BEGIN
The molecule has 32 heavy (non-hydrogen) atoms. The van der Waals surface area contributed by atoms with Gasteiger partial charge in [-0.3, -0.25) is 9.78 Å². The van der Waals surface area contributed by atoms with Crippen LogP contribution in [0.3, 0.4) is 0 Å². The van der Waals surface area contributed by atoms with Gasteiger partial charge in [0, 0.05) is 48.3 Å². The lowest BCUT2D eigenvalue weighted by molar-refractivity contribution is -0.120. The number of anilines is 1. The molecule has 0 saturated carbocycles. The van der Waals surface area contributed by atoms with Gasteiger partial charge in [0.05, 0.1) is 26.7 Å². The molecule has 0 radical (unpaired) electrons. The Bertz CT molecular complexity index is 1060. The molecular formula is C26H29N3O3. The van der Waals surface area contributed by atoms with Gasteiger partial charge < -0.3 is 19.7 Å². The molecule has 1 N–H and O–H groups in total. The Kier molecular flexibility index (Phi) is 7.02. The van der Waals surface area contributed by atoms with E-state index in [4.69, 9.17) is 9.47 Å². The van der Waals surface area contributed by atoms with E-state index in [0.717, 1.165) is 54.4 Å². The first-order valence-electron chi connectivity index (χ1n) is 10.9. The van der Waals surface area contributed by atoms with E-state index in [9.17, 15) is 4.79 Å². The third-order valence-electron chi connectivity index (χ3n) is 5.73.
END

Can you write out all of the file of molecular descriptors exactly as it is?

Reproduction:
The molecule has 32 heavy (non-hydrogen) atoms. The van der Waals surface area contributed by atoms with Gasteiger partial charge in [-0.3, -0.25) is 9.78 Å². The van der Waals surface area contributed by atoms with Crippen LogP contribution in [0.3, 0.4) is 0 Å². The van der Waals surface area contributed by atoms with Gasteiger partial charge in [0, 0.05) is 48.3 Å². The lowest BCUT2D eigenvalue weighted by molar-refractivity contribution is -0.120. The number of anilines is 1. The molecule has 0 saturated carbocycles. The van der Waals surface area contributed by atoms with Gasteiger partial charge in [0.05, 0.1) is 26.7 Å². The molecule has 0 radical (unpaired) electrons. The Bertz CT molecular complexity index is 1060. The molecular formula is C26H29N3O3. The van der Waals surface area contributed by atoms with Gasteiger partial charge < -0.3 is 19.7 Å². The molecule has 1 N–H and O–H groups in total. The Kier molecular flexibility index (Phi) is 7.02. The van der Waals surface area contributed by atoms with E-state index in [4.69, 9.17) is 9.47 Å². The van der Waals surface area contributed by atoms with E-state index in [0.717, 1.165) is 54.4 Å². The first-order valence-electron chi connectivity index (χ1n) is 10.9. The van der Waals surface area contributed by atoms with E-state index in [9.17, 15) is 4.79 Å². The third-order valence-electron chi connectivity index (χ3n) is 5.73.